A resident at a drying well in Butungama Sub-county, Ntoroko District. PHOTO / ALEX ASHABA

Mr Bagonza said for those involved in cattle keeping and bull fattening, they will be trained on how to make silage, hay, pasture growing so that they can overcome the dry spell.

The February district livestock census report indicates that Ntoroko has a total of 230,671 head of cattle, of which 99 percent are beef type indigenous.

The report also indicates that as a result of drought, the milk production has dropped by 69 percent from 10,630 litres to 3,295 litres per day.  The sales of milk also declined by 64.5 percent from 3,713 litres a day to 1,318 litres hence impacting negatively on household incomes.

 The milk daily consumption also reduced because of the scarcity of milk. Before May last year, the consumption per day was 7,102 litres and by January this year, it had reduced to 1,977 litres per day.

By January, a total of 996 head of cattle were reported dead due to effects of drought.


Floods

From October 2019 to date, about 10,000 people remain displaced by floods due to rising water levels from Lake Albert in Kanara Sub-county and Kanara Town Council.  In October last year, Prime Minister Robinah Nabbanja promised that government would relocate affected people and also construct a new health facility to replace Rwangara Health Centre III that was submerged. The relocation of affected people still hangs in the balance but only the Rwangara health facility is almost complete.

The district chairman, Mr William Kasoro, said they have been requesting the government, through the Office of Prime Minister, to add the district among the beneficiaries of Development Response to Displacement Impacts Project (DRDIP) to address such challenges.

As the government rolls out PDM in 197 parishes of Kasese, the locals, especially those who live in flood-prone areas, are still living in fear that the initiative may fail to improve their livelihoods if the issue of floods is not addressed.

 Ms Alice Katsombyo, a resident of Kivegenyi Village, said she will not risk participating in PDM  for fear of floods.

In 2020, the farmer lost all her four acres of crops where she had banana plantation and cocoa to floods.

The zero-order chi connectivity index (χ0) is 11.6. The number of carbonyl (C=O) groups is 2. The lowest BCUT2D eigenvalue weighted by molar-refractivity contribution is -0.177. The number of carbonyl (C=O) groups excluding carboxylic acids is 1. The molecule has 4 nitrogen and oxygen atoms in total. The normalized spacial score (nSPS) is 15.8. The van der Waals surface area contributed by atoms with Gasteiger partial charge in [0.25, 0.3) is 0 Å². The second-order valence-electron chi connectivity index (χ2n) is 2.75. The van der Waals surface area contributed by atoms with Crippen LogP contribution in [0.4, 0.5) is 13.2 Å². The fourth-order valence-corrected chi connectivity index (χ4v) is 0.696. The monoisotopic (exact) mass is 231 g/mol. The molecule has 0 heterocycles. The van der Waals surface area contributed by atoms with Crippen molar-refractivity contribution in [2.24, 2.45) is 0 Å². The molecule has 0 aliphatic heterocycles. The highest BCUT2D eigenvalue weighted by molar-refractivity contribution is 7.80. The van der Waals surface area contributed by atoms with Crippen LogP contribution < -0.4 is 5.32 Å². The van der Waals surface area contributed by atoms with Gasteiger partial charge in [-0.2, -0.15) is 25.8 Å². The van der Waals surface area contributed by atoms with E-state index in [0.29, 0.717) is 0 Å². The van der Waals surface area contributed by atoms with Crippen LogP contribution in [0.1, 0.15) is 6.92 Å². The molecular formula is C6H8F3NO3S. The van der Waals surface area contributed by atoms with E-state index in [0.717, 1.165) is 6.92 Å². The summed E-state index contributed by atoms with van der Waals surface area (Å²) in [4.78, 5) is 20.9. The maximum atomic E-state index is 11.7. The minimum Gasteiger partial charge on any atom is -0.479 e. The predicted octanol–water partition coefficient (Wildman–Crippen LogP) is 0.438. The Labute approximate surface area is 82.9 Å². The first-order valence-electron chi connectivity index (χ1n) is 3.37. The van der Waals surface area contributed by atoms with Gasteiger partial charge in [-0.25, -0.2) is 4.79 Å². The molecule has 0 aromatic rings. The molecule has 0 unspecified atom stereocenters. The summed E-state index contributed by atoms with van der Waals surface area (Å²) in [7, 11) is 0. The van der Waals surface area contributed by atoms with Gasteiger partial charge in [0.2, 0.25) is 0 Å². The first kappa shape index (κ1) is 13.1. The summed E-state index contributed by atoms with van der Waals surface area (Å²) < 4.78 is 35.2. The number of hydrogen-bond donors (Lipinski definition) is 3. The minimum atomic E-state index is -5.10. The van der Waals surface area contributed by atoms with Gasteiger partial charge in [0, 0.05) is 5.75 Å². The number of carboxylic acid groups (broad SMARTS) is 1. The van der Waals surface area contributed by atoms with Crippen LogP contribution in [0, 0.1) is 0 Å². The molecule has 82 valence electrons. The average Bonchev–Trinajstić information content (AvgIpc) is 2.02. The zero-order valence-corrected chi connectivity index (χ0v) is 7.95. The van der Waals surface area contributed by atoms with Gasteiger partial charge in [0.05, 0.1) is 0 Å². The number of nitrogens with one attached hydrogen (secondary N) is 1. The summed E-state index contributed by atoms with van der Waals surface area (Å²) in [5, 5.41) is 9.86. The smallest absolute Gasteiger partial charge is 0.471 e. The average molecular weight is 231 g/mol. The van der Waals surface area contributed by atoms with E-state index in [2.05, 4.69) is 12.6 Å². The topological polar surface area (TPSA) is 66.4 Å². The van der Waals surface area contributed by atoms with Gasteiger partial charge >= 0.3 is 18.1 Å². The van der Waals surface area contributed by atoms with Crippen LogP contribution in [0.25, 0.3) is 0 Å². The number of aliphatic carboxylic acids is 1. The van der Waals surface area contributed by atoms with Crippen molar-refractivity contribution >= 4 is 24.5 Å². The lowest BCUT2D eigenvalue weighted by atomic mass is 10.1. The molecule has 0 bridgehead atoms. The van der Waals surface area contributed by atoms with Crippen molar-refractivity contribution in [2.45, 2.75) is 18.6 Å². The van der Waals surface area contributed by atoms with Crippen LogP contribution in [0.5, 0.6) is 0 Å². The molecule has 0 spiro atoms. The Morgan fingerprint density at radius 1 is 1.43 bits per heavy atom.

“The government has come up with a good programme but I am not sure if I will apply for that money because I don’t have any enterprise that will survive the current disasters in Kasese,” she said.

 Mr Everest Serujendo, another resident of Karusandara Sub-county, said all his gardens were destroyed in just hours when River Mubuku burst its banks in 2020. The sub-county is a food basket for Kasese.

 Mr Charles Mukiza, the Karusandara Sub-county chairperson, said if the PDM is to work better, the government should first desilt River Mubuku.

“This river has always been stubborn in May but if the government carries periodic desilting, the challenge of floods destroying people’s enterprises will have been addressed ,”  Mr Mukiza said.

Ms Pelucy Biira, a farmer in Block B cell in Rugendabara-Kikongo Town Council, said her three-acre maize garden dried up before harvesting. She appealed for an irrigation scheme.

Govt response to flood-prone areas

The State Minister for Local government, Ms Victoria Businge Rusoke, said they are working with relevant ministries that will ensure all challenges that intend to affect the progress of the programme are addressed. She said people living in disaster-prone areas have been guided to select enterprises that will not be affected by such calamities.

“Beneficiaries of the PDM programme have been guided technically on enterprise selection, they should not worry at all, our technical team are ready to guide them throughout,” Ms Businge said.  She said the Ministry of Water and Environment will extend water for production to dry areas and also provide irrigation schemes. “We know these days the weather has changed, rain seasons are not predictable,” she said.

Ms Businge said for areas with poor road networks, the Ministry for Works will ensure roads are renovated, while the Ministry for Energy will provide power to support industries.